Fuck you Yahoo Mail

I have an email address at Yahoo Mail that I’ve had for at least 10+ years, although nowadays I use it only very occasionally (maybe once every few months) as a “throwaway” address — you know, for those times you have to give out an email address and don’t want to get spammed later.

Well, I should say “had”, because Yahoo just randomly decided to fuck me over today.  Even though I know, without any doubt, my correct username and password, they just won’t let me login.  Isn’t that nice?

“Traveling somewhere new?” they ask.  No, I’m not.  I’m sitting at my desk, at home, the same place I’ve lived at for the last 3 years.

My only recourse, apparently, is for them to send a code to a mostly obscured email address, which I have no idea what is is.  d****@w****.com — what the hell is that?  Certainly whatever it is is some address I haven’t used for probably 10+ years and no longer have access to anyway.  I also tried the “forgot password” tool even though I do know the password — I thought maybe they’d let me reset it, but no.

Now before you go off lecturing me that it’s my “fault” (or some shit like that), for not “keeping my information up to date”… do you realize how many god damned websites I have logins to try and keep track of already?  Multiply that by 15+ years of this shit and… how is anyone supposed to keep everything “updated” all the time?

At least Gmail prompts me from time to time to make sure my recovery info is still correct.  If it’s not, I update it on the spot.  Well, it would have been nice if Yahoo had ever prompted me like that — before locking my account for no reason — which would have avoided this mess altogether.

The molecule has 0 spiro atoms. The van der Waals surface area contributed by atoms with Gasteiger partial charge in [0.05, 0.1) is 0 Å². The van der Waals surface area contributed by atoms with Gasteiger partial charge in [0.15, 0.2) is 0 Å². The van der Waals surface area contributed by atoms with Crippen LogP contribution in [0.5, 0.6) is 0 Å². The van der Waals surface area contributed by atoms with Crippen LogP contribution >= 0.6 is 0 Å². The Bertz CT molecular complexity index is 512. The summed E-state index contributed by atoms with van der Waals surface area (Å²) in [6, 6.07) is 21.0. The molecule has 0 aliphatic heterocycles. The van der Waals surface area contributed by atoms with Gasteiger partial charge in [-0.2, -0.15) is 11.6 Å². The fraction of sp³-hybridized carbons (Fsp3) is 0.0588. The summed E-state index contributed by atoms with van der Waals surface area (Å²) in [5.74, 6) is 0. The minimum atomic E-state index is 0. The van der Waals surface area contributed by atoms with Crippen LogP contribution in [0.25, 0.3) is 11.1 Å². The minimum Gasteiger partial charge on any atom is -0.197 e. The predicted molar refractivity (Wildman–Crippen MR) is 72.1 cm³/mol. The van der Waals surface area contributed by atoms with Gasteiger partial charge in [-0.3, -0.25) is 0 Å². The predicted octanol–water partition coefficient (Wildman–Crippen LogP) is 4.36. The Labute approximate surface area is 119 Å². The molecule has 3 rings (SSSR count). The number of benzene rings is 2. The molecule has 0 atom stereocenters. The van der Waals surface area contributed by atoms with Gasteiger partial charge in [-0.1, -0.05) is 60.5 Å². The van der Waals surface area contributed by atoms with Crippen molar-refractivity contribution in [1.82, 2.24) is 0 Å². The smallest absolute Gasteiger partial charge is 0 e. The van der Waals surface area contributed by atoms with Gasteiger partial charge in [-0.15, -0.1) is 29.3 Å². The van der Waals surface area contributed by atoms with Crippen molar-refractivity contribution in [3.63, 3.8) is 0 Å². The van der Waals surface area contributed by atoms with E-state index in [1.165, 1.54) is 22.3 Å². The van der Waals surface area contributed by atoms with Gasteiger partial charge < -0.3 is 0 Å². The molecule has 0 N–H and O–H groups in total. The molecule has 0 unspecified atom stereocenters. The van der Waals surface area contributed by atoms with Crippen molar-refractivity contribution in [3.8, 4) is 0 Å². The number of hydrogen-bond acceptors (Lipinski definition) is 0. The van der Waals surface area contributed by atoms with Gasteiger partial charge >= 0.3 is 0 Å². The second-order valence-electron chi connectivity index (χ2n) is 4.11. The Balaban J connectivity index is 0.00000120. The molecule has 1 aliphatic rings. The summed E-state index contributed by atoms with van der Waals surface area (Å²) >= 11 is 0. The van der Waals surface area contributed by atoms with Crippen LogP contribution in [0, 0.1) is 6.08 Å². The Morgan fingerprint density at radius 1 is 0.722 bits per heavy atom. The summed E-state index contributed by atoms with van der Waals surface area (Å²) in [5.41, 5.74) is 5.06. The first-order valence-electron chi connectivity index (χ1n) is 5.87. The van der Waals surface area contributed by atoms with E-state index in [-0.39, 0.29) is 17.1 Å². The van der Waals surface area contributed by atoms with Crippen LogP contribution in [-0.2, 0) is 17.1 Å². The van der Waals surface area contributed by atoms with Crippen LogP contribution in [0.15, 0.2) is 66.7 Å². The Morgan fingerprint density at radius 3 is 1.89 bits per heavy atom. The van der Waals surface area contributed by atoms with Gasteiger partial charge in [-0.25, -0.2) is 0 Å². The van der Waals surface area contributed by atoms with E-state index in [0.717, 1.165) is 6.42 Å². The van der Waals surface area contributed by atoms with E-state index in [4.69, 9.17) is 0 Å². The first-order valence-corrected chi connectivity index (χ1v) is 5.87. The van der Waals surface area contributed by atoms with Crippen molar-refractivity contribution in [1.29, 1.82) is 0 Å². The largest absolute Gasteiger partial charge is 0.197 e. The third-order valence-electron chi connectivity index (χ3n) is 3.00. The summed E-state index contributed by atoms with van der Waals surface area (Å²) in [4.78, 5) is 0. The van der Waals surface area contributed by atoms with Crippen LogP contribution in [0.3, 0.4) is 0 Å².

The lessons from this bullshit are:

  1. Yes, security is important — but not at the expense of permanently locking out your legitimate users.
  2. You get what you pay for — which is why I’ve been progressively migrating away from free email services (like Yahoo) in favor of my own mailbox(es) running on my own servers, where my sysadmin (me) would never pull such a dick move.
  3. Yahoo, as a company, really is fucked.  How are they even still in business?  I’ve seen them fuck up so many things over the years (anybody remember Yahoo Auctions?), that really I shouldn’t be surprised by things like this anymore.  (Ironically, about a month ago I turned down a job opportunity at Yahoo, working on the — you guessed it — Yahoo Mail team.  Gee, I wonder why they are hiring?)

Need a throwaway email address?

By the way…  if you need a throwaway email address, check out the (appropriately named) site http://www.throwawaymail.com/.  I’m not affiliated with them in any way… I just found it while Googling for throwaway email accounts and it worked great for me, and it’s free.  Totally replaced my need for having Yahoo Mail anymore.

Saying “no” to Yahoo

Recently I was flattered to receive a message on LinkedIn from a recruiter at Yahoo.  It’s a nice ego-boost to think an iconic Silicon Valley company might be interested in little old me (even if they are a company on the brink of bankruptcy and/or takeover).

But I politely said “no”.

Current Yahoo CEO Marissa Mayer famously banned remote working in 2013, and continues to support that ban.  I think that’s a pretty big mistake.  Sure, working remote isn’t for everybody.  But it works really well for me, and a lot of other people out there too.  A wiser policy would be to measure what employees actually produce — then you could decide on a case-by-case basis whether an employee could continue to work remotely (or at all, if they’re that lazy).

This was my reply, for whatever it’s worth:

Hi ****,

Thanks for your message.  It’s certainly flattering to know that a company like Yahoo is interested in me, and I’ve been mulling it over the last few days.  In the end, however, I don’t think it would be a good fit right now.  I’ve read about Marissa Mayer ending remote working at Yahoo, which is anathema to what I’ve come to believe with regards to the ideal workplace.  I’ve worked 100% remotely for the last 3 years and have been tremendously happier and more productive in that setting.  As tantalizing as the idea of adding Yahoo to my resume is, I don’t think I would be happy at all going back to an office job.  Should that policy at Yahoo ever change, please let me know.  Otherwise I wish you the best of luck with your search!

Best regards,


So much for that.